Reading and learning are two of my passions and it is my pleasure to share these books with you.I have read them all and have found them to be both insightful and engaging. I encourage your feedback and I hope that you enjoy them as much as I did.
Maj Chris Buckham
Monday, 16 March 2015
Red Devils Over the Yalu - Igor Seidov, Translated by Stuart Britton
Red Devils Over the Yalu
Igor Seidov, Translated by Stuart Britton
Korean War by October, 1950, was all but won by the UN and American forces; the
North Koreans were pushed into pockets deep in the north of the country and the
Allies ruled the skies and oceans. Everything changed however with the entrance
of Chinese forces into the war on October 17th, 1950. What occurred immediately
afterwards is very well known and chronicled in the histories of the Korean
War, what has not been well remembered however, was the key role that the
Soviet Union played not only in training and equipping the North Korean and
Chinese Air Forces, but also in the direct provision of air force personnel
into the fighting.
the first time, Seidov has chronicled in detail the exploits of Soviet aerial
operations throughout the Korean War. Fighting wearing Chinese uniforms,
utilizing Chinese phraseology while flying and operating in aircraft of Soviet
make but bearing Chinese markings, these forces directly engaged Allied air
forces and wrested control of the skies over the northern part of the Korean
peninsula away from the West.
in their operational range due to restrictions imposed by the Soviet
Government, these forces nevertheless had an immediate and dramatic effect upon
the allied air campaign once they commenced operations on November 1st, 1950.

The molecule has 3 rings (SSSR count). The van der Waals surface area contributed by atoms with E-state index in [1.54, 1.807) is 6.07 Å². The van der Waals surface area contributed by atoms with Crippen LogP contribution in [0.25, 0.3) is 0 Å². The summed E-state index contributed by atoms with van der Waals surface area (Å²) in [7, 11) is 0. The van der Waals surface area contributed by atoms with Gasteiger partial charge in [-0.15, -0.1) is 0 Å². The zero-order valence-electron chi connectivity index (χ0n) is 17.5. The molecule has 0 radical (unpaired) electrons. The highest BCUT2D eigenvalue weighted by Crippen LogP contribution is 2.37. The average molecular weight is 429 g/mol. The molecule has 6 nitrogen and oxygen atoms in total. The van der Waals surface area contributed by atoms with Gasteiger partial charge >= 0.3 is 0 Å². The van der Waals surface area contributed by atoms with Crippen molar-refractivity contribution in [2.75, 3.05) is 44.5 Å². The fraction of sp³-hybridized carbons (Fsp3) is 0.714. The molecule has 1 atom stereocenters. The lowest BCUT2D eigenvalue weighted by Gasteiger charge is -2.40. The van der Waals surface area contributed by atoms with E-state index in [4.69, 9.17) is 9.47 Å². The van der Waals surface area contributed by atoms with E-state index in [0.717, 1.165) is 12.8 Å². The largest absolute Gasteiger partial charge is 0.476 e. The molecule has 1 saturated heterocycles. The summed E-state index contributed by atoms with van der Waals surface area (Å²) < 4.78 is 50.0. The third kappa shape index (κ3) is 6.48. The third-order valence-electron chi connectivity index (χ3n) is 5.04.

The Mig 15 dominated the skies over the F-51's, F-80's, F9F's and F-84 of the
West and heralded the demise of operational bombing with the heavy losses they
inflicted upon the B-29 formations of the Far East Air Force. It was not, in fact,
until the introduction of the F-86 Sabre of the 4th Fighter-Interceptor Group
on the 15th of December, 1950, that the Allies were able to engage the Russians
again on a level playing field.
draws upon the declassified archives of both Russian and American combat
records to verify or repudiate many of the long standing claims and beliefs
associated with the Korean air war. For example, conventional wisdom has the
American's destroying Migs at a rate of 8:1 and, while in absolute terms this
is true, it is based primarily on the fact that the US attributed a majority of
their losses to non-air combat related causes. Seidov goes on to show that many
of the losses were in fact shoot-downs as opposed to mechanical or ground fire
reasons. I found his evaluations to be very balanced and equally critical of
Seidov looks into the strategic engagement plan of the Soviets and analyzes it
for strengths and weaknesses. He is very critical of the Russian practice to
rotate units in their entirety due to the loss of operational experience and
the necessity to relearn lessons and goes into great detail regarding the
training and practices that US fighter pilot replacements went through before
they were considered capable for full frontline duties. One area that would
have been beneficial for Seidov to have investigated more was the reason why
the Soviet High Command followed the rotation practice that they did. They were
aware of the losses and the changes in the dynamic of the air war but Seidov
only skirts the surface.
author has obviously interviewed numerous Russian, Chinese and North Korean
veterans as he has incorporated hundreds of first hand accounts into the books
narrative. These were fascinating as they discussed challenges, tactics and
experiences of the other side that have heretofore never been related.
book is very detailed in its accounts of the engagements of the different
Russian units throughout the period of the war. The degree of detail is a two
edged sword in my opinion as it provides the reader a deep appreciation of the
nature of Korean War air combat, while, concurrently, blending the individual
stories thereby tending to blunt the tight narrative.
has published an excellent quality book and Stuart Britton's translation is
outstanding. The book would have benefited from maps detailing the area of
operations of the Russians and a regional map to facilitate an appreciation of
the distances flown by the US and Russian aircraft. Overall, a very meaty book
full of incredible detail that provides deep insight into the nature of air
combat in Korea from the Russian perspective. For those fans and historians of
the Korean War looking for new material, I would strongly recommend this book.